Chinese President Xi Jinping warns of trade war in speech to Davos forum

By Alex Lantier
18 January 2017

In a barely veiled attack on the protectionist “America-first” program of US President-elect Donald Trump, Chinese President Xi Jinping delivered a keynote speech at the World Economic Forum in Davos, Switzerland hailing free trade and warning of the danger of trade war.

The speech came as divisions mounted in Washington over the incoming Trump administration and panic spread in the European ruling class over Trump’s interview Monday hailing Britain’s exit from the European Union and denouncing the EU as a tool of Germany. In this explosive context, significant sections of the European media hailed Xi’s speech at Davos, the first by a Chinese president, as a defense of the existing international order.

Xi’s speech itself was remarkable above all for its bleak outlook on world capitalism. Just over a quarter century after the Chinese Stalinist regime restored capitalist relations and opened up China to international capital, Xi referred to a growing sense among vast numbers of people internationally that capitalism is failing.

“Many people are wondering--what has gone wrong with our world?” Xi said, adding that capitalist globalization was increasingly seen as a “Pandora’s box,” which, once opened, allowed uncontrollable monsters to escape and wreak havoc.

Just after Oxfam released a report showing that eight billionaires own more wealth than the poorest half of humanity, Xi admitted that the world economy produces “worrying” levels of social inequality.

Without naming Trump, Xi went on to make clear that this economic and social crisis was provoking a meltdown at the center of the world political system. He bluntly warned that the protectionist policies championed by Trump were doomed to fail and would only trigger escalating conflict. “No one will emerge as a winner in a trade war,” he declared. “Pursuing protectionism is just like locking one’s self in a dark room: wind and rain might be kept outside, but so are light and air.”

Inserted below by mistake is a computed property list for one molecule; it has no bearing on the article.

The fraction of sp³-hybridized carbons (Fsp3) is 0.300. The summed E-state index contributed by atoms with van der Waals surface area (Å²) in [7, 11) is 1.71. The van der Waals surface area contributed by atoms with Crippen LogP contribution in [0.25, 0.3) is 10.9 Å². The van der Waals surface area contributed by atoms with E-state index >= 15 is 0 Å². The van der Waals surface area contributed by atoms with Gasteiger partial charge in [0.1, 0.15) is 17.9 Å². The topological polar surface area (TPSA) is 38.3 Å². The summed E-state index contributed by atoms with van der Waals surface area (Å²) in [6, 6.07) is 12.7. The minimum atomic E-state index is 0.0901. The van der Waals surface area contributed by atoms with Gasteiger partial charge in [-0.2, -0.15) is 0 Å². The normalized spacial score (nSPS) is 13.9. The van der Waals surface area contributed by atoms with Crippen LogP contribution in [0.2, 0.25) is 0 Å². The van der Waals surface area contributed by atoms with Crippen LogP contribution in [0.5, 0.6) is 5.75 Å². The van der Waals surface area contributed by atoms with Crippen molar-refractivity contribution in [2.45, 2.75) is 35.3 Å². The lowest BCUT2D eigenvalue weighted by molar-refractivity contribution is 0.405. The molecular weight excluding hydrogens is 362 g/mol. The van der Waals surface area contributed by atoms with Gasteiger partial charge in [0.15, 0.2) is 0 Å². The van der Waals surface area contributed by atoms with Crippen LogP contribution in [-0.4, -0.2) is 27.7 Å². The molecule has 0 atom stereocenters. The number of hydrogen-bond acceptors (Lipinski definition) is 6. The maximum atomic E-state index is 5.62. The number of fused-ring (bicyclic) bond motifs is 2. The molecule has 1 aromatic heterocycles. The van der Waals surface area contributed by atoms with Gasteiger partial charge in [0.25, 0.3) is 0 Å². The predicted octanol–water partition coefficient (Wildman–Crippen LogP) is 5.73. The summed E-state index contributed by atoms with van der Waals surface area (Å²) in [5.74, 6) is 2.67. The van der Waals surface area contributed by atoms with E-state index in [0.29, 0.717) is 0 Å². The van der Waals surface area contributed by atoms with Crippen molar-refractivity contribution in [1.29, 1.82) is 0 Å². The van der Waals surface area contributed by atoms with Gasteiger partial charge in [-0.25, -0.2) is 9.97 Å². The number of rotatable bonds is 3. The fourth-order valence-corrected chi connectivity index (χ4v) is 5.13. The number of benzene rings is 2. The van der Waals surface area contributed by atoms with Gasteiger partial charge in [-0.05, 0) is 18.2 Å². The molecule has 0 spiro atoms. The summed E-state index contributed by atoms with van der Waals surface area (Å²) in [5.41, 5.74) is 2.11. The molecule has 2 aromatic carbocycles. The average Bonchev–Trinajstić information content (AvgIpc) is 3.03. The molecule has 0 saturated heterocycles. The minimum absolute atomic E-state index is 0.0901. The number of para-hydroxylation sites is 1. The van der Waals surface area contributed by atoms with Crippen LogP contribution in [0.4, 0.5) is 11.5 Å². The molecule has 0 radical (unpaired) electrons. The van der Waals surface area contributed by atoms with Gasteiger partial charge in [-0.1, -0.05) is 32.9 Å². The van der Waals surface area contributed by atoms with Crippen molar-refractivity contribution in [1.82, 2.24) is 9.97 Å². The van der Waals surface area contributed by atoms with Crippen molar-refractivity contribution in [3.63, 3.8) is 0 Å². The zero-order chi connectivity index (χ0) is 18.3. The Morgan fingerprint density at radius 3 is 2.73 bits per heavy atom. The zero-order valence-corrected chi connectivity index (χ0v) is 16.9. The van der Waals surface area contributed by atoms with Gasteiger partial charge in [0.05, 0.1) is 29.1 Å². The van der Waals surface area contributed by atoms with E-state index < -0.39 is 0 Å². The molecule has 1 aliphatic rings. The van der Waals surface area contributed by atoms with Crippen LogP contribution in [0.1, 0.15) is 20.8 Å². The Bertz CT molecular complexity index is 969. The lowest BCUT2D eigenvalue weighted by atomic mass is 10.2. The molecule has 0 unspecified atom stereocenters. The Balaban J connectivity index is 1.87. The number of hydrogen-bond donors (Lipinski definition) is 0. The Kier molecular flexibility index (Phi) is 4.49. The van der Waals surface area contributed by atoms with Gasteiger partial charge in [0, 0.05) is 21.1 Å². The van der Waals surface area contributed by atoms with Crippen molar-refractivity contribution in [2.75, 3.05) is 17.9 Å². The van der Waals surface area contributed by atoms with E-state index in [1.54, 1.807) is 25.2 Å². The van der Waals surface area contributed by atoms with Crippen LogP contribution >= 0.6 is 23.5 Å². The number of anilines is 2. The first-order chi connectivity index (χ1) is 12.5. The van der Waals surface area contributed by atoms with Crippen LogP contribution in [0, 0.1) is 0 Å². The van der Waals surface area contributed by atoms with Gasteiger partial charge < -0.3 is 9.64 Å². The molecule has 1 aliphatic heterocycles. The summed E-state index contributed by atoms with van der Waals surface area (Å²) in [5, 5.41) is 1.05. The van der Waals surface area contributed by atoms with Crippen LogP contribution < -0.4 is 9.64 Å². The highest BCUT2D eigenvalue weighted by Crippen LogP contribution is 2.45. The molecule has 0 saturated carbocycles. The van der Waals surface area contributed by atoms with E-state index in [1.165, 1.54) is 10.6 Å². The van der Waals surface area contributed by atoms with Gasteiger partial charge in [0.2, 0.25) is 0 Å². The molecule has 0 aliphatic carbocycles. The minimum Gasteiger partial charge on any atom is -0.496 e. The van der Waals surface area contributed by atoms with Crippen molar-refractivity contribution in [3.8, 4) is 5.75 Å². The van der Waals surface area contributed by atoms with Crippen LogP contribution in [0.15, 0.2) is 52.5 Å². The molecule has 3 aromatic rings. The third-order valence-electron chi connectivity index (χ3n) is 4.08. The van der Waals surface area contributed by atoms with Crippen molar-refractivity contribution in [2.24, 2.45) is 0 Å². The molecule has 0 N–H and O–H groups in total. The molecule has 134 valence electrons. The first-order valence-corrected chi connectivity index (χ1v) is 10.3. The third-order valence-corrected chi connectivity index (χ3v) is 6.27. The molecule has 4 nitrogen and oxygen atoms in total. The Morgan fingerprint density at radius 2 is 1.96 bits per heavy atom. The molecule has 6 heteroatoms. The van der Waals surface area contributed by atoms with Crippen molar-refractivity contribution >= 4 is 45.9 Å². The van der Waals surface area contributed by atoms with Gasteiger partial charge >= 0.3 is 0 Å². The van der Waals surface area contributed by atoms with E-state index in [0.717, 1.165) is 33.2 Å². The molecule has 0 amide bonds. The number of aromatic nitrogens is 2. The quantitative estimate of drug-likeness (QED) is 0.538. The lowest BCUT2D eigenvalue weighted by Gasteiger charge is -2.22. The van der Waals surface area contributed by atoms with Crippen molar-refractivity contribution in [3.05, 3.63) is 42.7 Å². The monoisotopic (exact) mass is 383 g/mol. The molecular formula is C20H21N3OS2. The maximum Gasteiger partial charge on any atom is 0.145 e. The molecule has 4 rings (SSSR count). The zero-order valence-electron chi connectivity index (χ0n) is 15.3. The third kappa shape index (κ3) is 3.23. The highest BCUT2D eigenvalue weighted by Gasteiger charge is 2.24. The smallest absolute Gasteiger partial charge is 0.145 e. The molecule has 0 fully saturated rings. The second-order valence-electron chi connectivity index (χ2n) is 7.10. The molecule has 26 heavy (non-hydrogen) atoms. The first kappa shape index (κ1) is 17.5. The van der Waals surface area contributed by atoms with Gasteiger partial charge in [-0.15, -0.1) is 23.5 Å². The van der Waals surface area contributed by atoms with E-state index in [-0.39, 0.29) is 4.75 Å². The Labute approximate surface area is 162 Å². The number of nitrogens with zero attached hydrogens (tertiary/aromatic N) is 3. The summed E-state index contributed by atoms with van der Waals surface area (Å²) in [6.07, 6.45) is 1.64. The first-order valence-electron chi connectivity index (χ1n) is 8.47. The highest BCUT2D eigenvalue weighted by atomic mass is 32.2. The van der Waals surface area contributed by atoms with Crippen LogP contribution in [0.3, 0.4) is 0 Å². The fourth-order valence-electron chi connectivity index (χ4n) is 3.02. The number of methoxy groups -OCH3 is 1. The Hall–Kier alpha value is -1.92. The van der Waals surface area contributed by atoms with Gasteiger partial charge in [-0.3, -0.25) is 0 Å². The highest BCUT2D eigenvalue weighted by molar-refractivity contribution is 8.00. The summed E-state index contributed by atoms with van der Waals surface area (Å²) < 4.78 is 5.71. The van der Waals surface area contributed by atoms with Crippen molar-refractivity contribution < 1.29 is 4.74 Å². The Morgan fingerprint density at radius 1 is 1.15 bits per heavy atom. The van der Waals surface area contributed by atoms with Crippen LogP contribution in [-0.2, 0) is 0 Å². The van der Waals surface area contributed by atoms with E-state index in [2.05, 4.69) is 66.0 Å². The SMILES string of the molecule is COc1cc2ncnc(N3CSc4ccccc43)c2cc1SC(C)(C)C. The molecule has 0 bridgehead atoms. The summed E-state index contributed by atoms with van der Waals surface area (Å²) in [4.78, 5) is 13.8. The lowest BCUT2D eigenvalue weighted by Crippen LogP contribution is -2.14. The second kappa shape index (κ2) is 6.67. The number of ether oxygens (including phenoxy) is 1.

Countering Trump’s attempts to blame US decline on China, Xi singled out wars, largely attributable to the reckless foreign policy of the imperialist powers, as the main threats: “Some people blame globalisation for the chaos of our world, but our problems are not caused by globalisation. They are caused by war and conflict.”

Xi pledged to maintain China as a bulwark of global free trade, saying, “China will keep its door wide open, and not close it.” He predicted that China, now a leading trading partner of the US and European economies, would import $8 trillion in US goods in the next five years and make $750 billion in foreign investment. He also appealed for continued support for the Paris ecological treaty to stem climate change, which Trump intends to repudiate.

Trump’s envoy, financier and US Office of Public Liaison Director Anthony Scaramucci, was left to baldly assert, “The new administration does not want to have a trade war.” However, he went on to repeat the Trump administration’s demands for more “reciprocity” in trade relations with the United States and its calls for changes to the NATO alliance, founded in 1949. He said, “Many people have renovated our homes, we’ve certainly changed our wardrobes since the 1940s.”

Conference speakers and the press referred to China’s moves to position itself as a world power and to Washington’s ebbing influence.

Trump faced criticism from outgoing Secretary of State John Kerry, who said the president-elect’s threat to repudiate the Iran nuclear treaty could provoke a global backlash that would isolate Washington. “If the United States were to decide suddenly that we’re not going to pursue this,” Kerry said, “I bet you that our friends and allies who negotiated this with us will get together, and Russia, China, Germany, France and Britain will say ‘this is a good deal, we’re going to keep it.’ And we’ll have done a great injury to ourselves.”